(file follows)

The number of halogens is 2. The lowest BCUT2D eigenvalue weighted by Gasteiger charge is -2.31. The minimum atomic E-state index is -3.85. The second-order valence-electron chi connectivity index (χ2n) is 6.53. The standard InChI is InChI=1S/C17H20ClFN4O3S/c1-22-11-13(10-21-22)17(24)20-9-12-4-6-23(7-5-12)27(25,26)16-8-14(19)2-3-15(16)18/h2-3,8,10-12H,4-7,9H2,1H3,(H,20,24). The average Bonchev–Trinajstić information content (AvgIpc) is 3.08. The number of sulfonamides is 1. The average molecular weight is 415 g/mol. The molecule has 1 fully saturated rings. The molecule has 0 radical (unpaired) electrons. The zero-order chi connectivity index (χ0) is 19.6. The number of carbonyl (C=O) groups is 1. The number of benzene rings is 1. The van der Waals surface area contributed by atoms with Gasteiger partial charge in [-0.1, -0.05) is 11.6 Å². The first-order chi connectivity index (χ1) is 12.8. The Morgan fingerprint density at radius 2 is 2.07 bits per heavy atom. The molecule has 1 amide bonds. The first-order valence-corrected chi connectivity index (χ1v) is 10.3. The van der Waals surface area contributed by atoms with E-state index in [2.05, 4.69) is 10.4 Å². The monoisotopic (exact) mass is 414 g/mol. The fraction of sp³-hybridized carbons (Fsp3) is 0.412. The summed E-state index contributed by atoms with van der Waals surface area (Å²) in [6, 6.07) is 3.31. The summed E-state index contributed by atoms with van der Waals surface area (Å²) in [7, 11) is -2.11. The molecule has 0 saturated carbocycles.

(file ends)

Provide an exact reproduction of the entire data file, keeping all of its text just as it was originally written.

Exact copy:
The number of halogens is 2. The lowest BCUT2D eigenvalue weighted by Gasteiger charge is -2.31. The minimum atomic E-state index is -3.85. The second-order valence-electron chi connectivity index (χ2n) is 6.53. The standard InChI is InChI=1S/C17H20ClFN4O3S/c1-22-11-13(10-21-22)17(24)20-9-12-4-6-23(7-5-12)27(25,26)16-8-14(19)2-3-15(16)18/h2-3,8,10-12H,4-7,9H2,1H3,(H,20,24). The average Bonchev–Trinajstić information content (AvgIpc) is 3.08. The number of sulfonamides is 1. The average molecular weight is 415 g/mol. The molecule has 1 fully saturated rings. The molecule has 0 radical (unpaired) electrons. The zero-order chi connectivity index (χ0) is 19.6. The number of carbonyl (C=O) groups is 1. The number of benzene rings is 1. The van der Waals surface area contributed by atoms with Gasteiger partial charge in [-0.1, -0.05) is 11.6 Å². The first-order chi connectivity index (χ1) is 12.8. The Morgan fingerprint density at radius 2 is 2.07 bits per heavy atom. The molecule has 1 amide bonds. The first-order valence-corrected chi connectivity index (χ1v) is 10.3. The van der Waals surface area contributed by atoms with E-state index in [2.05, 4.69) is 10.4 Å². The monoisotopic (exact) mass is 414 g/mol. The fraction of sp³-hybridized carbons (Fsp3) is 0.412. The summed E-state index contributed by atoms with van der Waals surface area (Å²) in [6, 6.07) is 3.31. The summed E-state index contributed by atoms with van der Waals surface area (Å²) in [7, 11) is -2.11. The molecule has 0 saturated carbocycles.